Did Donald Trump really just ask Russia to hack the US govt? Yes, he did
And now denies it. But hey: News cycle!
In the latest of a series of implausibly appalling statements, Republican presidential nightmare Donald Trump encouraged the Russian government to hack into the servers of US government officials in order to provide him political ammunition against his Democratic rival.
Speaking at a press conference on Wednesday, Trump said: "Russia, if you're listening, I hope you're able to find the 30,000 emails that are missing. I think you will probably be rewarded mightily by our press."
The comment caused dismay even among reporters who have grown used to Trump's outrageous off-the-cuff comments, typically designed to make him the focus of that day's news cycle.
Trump was referring to the recent scandal over the release of confidential emails from key staffers at the Democratic National Committee (DNC), which resulted in the resignation of its chair, and was trying to tie it into the controversy over Hillary Clinton's private email server that she used while secretary of state.
The DNC, and seemingly the US government's intelligence services, believe the hack was carried out by groups sponsored by the Russian government, with the stolen data then provided to controversial document archive website WikiLeaks.
Received wisdom is that the leak is a calculated effort by the Russian government to undermine Democratic nominee Hillary Clinton – who has taken a firm line with Russia internationally – and so increase the chances of Donald Trump assuming the presidency. The saga has put a spotlight on Trump's praise of Russian president Vladimir Putin and a comment he made about Putin in which he said: "I hope he likes me."
Encouraging a foreign government to act against the interests of the US government was seen as a further sign of how Donald Trump puts personal ambition ahead of national interest, however.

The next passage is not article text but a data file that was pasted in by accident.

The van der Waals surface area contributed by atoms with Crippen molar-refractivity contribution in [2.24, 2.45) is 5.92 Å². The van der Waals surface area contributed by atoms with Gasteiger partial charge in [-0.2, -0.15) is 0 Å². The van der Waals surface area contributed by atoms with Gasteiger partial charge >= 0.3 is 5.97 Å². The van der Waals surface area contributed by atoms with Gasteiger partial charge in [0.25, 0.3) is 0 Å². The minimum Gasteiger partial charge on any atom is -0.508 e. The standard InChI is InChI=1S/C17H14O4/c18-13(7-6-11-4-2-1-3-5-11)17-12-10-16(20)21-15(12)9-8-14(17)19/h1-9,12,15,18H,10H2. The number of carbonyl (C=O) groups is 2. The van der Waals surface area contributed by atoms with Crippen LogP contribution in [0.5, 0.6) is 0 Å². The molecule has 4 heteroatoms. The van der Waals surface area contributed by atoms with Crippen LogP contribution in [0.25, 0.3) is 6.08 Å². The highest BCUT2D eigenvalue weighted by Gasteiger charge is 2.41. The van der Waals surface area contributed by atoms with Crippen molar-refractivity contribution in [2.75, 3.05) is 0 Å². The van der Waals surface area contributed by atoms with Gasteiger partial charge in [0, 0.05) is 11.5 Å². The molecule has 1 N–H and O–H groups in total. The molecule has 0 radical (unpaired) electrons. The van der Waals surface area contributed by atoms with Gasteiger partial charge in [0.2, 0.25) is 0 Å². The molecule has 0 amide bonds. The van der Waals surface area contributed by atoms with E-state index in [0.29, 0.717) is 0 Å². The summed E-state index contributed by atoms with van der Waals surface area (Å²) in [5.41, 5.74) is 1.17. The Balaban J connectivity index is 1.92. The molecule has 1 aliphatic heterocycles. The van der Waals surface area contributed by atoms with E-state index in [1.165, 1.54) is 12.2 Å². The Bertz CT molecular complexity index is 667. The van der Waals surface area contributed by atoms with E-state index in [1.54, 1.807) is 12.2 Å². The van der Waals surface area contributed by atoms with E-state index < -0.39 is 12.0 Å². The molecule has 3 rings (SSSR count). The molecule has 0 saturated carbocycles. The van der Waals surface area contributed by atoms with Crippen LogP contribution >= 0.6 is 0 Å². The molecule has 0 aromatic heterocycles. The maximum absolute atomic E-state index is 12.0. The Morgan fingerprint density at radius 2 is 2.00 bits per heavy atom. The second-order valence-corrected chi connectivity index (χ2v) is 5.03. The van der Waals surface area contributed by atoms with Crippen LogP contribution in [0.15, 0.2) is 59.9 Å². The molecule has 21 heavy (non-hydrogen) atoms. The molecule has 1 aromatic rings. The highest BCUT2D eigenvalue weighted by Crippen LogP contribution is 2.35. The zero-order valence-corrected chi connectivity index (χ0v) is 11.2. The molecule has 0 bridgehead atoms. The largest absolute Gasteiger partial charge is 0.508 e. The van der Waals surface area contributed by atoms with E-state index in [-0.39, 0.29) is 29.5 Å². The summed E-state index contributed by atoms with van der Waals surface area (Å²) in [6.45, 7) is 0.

It also comes after dismay last week at comments he made suggesting that he would not stick to Article 5 of the NATO treaty that requires the United States (and all other signatories) to come to the aid of a NATO nation if it is attacked.
Asked specifically about the risk of Russia invading a NATO country in a similar way to which it annexed part of Ukraine in 2014, Trump said he would come to their aid only if they had "fulfilled their obligations to us" – meaning paid their financial dues to NATO.
Faced with outrage over his encouragement of the Russian government to hack into US government official servers, Trump fell back into a well-worn path of behavior: he "doubled-down" on his statement by tweeting a slightly modified version of what he said, and then had his spokesman deny that he meant what he actually said.
As if it matters, here are both statements from Trump and his senior comms advisor Jason Miller:
Trump: If Russia or any other country or person has Hillary Clinton's 33,000 illegally deleted emails, perhaps they should share them with the FBI!
Miller: To be clear, Mr. Trump did not call on, or invite, Russia or anyone else to hack Hillary Clinton's e-mails today.
In a normal election cycle, this comment, as well as literally dozens of similar statements made by Trump in the past few months, would see an effective end to his bid for the presidency.
But in 2016, Donald Trump has beaten all the odds by managing to dominate the news cycles and have the media focus almost exclusively on his comments, creating an extraordinary level of awareness and celebrity over his candidacy that has turned into active support.
The sadder truth is that with the Democratic National Convention taking place this week, Trump has not been as much a feature of the news, with much of the coverage focused on speeches given by the wife of President Obama, Michele, and husband of Hillary Clinton and former president himself, Bill Clinton.
In order to wrest back the headlines and remain in the spotlight, Trump has provided yet one more outrageous statement, guessing – possibly correctly – that his supporters put entertainment above serious questions over suitability when considering who to support for the presidency. ®